By David Hearst
Turkey’s reaction on 15 July night was that of a mature democracy. The West’s was that of corrupted democracy tainted by its support
of autocracy To mount a coup, senior Turkish army officers from the commando units, land forces, the first and fourth armies, and the airforce went to extreme lengths to seize power.
They occupied two airports and closed a third. They attempted to separate the European from the Asian sides of Istanbul. They bombed the parliament in Ankara nine times. There was a pitched battled outside the headquarters of MIT the Turkish intelligence agency. They deployed tanks, helicopter gunships and F16 jets.To defeat the coup, the Turkish president used his iPhone. Mosques used their loudspeakers, broadcasting the call to prayer hours
before dawn. Political leaders of all creeds, some staunch opponents of the president, called unambiguously for the coup to be defeated. Policemen arrested soldiers.
Unarmed people recaptured CNN Turk and the bridges across the Bosphorus, braving gunfire to recapture democracy for their
This was unambiguously a military coup. And yet the US Embassy in Ankara in its emergency message to US citizens called it an
Geopolitical Futures released an analysis saying the coup was successful. BBC Arabic, Sky News Arabic, El Arabiya TV, the ITN diplomatic editor, the US networks were all running commentaries saying Erdogan was finished, or had fled to Germany.
The Guardian ran a piece whose first headline (it was later amended) said everything about an author unable to contain his glee at the
demise of a man he qualified as authoritarian islamist: “How Recep Tayyip Erdogan inflamed tensions in Turkey”.
As the people of Turkey battled for their future, there was a crashing silence from Western leaders whose brand image is democracy. The French consulate had closed two days earlier. Did it know something Turkey did not?
In his initial statement, US Secretary of State John Kerry used every word except the dreaded “d” one. He hoped for “stability
and peace and continuity” within Turkey.
Nothing about supporting a legitimately elected president and a legitimately elected parliament. Only when it was already obvious that the coup was failing did President Barack Obama and Kerry issue a statement unambiguously backing Erdogan.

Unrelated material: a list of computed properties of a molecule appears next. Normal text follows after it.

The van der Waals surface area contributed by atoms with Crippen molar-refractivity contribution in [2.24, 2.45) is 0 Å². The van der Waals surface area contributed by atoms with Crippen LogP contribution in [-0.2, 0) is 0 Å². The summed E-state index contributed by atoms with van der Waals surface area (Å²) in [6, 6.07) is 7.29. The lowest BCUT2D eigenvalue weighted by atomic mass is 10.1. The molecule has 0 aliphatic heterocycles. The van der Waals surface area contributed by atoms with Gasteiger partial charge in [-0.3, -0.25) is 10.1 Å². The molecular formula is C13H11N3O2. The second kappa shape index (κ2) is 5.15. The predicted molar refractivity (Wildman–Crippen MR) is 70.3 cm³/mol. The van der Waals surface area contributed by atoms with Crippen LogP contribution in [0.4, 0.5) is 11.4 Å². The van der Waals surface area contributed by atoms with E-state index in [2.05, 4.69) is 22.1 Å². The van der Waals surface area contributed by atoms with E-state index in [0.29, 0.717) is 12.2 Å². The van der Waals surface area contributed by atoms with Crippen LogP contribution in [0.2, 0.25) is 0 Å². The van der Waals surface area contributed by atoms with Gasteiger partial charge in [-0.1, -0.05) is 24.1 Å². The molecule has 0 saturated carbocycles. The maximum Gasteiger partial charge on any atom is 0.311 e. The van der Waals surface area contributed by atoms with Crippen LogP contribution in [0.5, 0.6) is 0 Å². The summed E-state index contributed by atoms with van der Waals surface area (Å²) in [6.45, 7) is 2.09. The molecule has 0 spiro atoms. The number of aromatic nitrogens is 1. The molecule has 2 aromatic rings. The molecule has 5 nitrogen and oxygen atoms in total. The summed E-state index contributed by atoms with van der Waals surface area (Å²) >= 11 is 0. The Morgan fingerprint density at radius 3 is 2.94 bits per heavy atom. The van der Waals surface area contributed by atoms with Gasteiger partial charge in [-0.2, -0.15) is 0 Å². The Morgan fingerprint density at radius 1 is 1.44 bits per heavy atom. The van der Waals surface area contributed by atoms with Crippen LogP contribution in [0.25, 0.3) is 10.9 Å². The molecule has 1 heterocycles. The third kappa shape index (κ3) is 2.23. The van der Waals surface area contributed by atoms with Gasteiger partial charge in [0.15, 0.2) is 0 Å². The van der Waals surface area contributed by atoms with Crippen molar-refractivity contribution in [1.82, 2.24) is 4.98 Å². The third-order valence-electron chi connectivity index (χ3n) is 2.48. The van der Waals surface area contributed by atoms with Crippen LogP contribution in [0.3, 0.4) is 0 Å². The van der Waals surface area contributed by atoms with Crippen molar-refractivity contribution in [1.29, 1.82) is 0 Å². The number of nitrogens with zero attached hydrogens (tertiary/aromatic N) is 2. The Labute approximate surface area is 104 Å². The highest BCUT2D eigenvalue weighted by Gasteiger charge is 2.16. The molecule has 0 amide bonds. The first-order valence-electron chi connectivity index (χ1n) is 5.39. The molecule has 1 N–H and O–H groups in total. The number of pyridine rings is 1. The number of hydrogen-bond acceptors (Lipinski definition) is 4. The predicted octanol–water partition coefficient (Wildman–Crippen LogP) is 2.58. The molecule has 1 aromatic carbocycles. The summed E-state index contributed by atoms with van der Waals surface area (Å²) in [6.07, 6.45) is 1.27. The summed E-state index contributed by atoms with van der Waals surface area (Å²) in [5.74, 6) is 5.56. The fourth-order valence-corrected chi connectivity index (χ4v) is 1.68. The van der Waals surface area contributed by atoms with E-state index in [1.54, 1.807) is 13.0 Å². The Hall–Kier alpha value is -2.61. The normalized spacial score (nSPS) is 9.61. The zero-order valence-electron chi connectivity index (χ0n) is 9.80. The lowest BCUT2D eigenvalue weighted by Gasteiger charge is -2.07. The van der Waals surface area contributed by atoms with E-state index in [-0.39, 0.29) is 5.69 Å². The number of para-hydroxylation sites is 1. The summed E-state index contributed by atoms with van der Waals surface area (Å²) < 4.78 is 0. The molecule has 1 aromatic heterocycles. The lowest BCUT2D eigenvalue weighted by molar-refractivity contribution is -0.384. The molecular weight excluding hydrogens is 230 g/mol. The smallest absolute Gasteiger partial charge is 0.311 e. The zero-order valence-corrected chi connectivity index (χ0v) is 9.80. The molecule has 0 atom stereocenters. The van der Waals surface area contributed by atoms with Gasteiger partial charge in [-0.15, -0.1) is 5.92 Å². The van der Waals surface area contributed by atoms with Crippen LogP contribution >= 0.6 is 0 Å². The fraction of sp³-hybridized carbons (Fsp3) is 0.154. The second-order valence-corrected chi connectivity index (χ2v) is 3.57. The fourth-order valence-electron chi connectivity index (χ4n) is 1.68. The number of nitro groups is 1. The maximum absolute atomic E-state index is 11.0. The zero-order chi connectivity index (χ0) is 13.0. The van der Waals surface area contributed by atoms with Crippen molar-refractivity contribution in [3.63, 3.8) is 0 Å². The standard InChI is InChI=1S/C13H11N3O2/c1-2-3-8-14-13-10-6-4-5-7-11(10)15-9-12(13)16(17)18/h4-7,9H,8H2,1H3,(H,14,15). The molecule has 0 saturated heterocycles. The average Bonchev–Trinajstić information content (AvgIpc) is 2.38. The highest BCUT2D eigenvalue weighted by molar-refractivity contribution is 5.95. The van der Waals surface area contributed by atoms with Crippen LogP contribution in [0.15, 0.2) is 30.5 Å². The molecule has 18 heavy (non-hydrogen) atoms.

If you want to know why Europe and the US are a busted flush in the Middle East, why they have lost all moral authority, indeed any
authority at all, and why they are no longer the candle bearers of democratic change, look no further than the three hours of silence as they waited to see which way the wind was blowing in Istanbul and Ankara.
The Saudis waited 15 hours before issuing a statement supporting Erdogan. The Emiratis and the media they controlled spread the
message that Erdogan had fled the country.
The exact opposite was the truth. Erdogan showed bravery getting into a plane and heading for Istanbul knowing F16s were in the air and that the runway at Ataturk airport could have been closed.
Only three countries in the world clearly supported Erdogan from the start – Morocco, Qatar, and Sudan.
What was particularly impressive were the statements of Turkish politicians who had every reason to want Erdogan to go, and who had themselves been displaced by him. To his credit, the leader of Turkey’s largest party, Kemal Kalicdaroglu of the centre-left People’s Republican Party (CHP), came out immediately against the coup in a series of tweets, saying the country
has “suffered a lot” in past military takeovers.
Two AK Party leaders from the liberal wing, who had been displaced or recently sacked by Erdogan supported him. Former president Abdullah Gul told CNN Turk that “Turkey is not a Latin America country … I’m calling those who attempt to overthrow the government [they]should go back to their barracks.”
Former Turkish prime minister Ahmet Davutoglu told Al Jazeera: “Turkey is a democracy … I don’t think this attempt will be
successful. There cannot be any attempts to destabilise Turkey. We’re facing so many crises in Syria and other regions, it’s time to have solidarity with the
Turkish people… At this moment people in different cities are in the streets, the squares [protesting]against this coup d’etat attempt.”
All these people could see what the Western consensus about Erdogan could not. That the process was more important than the man. That Turks, believe it or not, would fight and die for the right to elect their president, even though the majority clearly do not want him to have overriding presidential powers.
Turkey’s reaction last night was that of a mature democracy. The Western reaction was that of corrupted democracy, terminally
tainted by its military and political support of autocracy.
The turning point in last night’s morality play in Turkey came when images of Erdogan speaking into his iPhone were broadcast and spread virally over social media.
Up until then, it looked as if the coup would succeed. He called for the people to come out onto the streets and stay out on them. And
they heeded that call sometimes at the cost of their own lives. An iPhone defeated tanks.
Turkey proved it is not Egypt. If there is a lesson in these dark days for democracy in the Middle East, it is for the people who are
living the other side of the Mediterranean and whose country is bleeding from the military autocracy it once hailed as a second revolution.
Not for the first time since 2011, autocrats across the region must be shivering today. The democratic forces which can disarm soldiers,
can disarm them too.
(David Hearst is editor-in-chief of Middle East Eye. He was chief foreign leader writer of The Guardian, former Associate Foreign
Editor, European Editor, Moscow Bureau Chief, European Correspondent, and Ireland Correspondent. He joined The Guardian from The Scotsman, where he was education correspondent.) – Just Commentary, Malaysia.
By David Hearst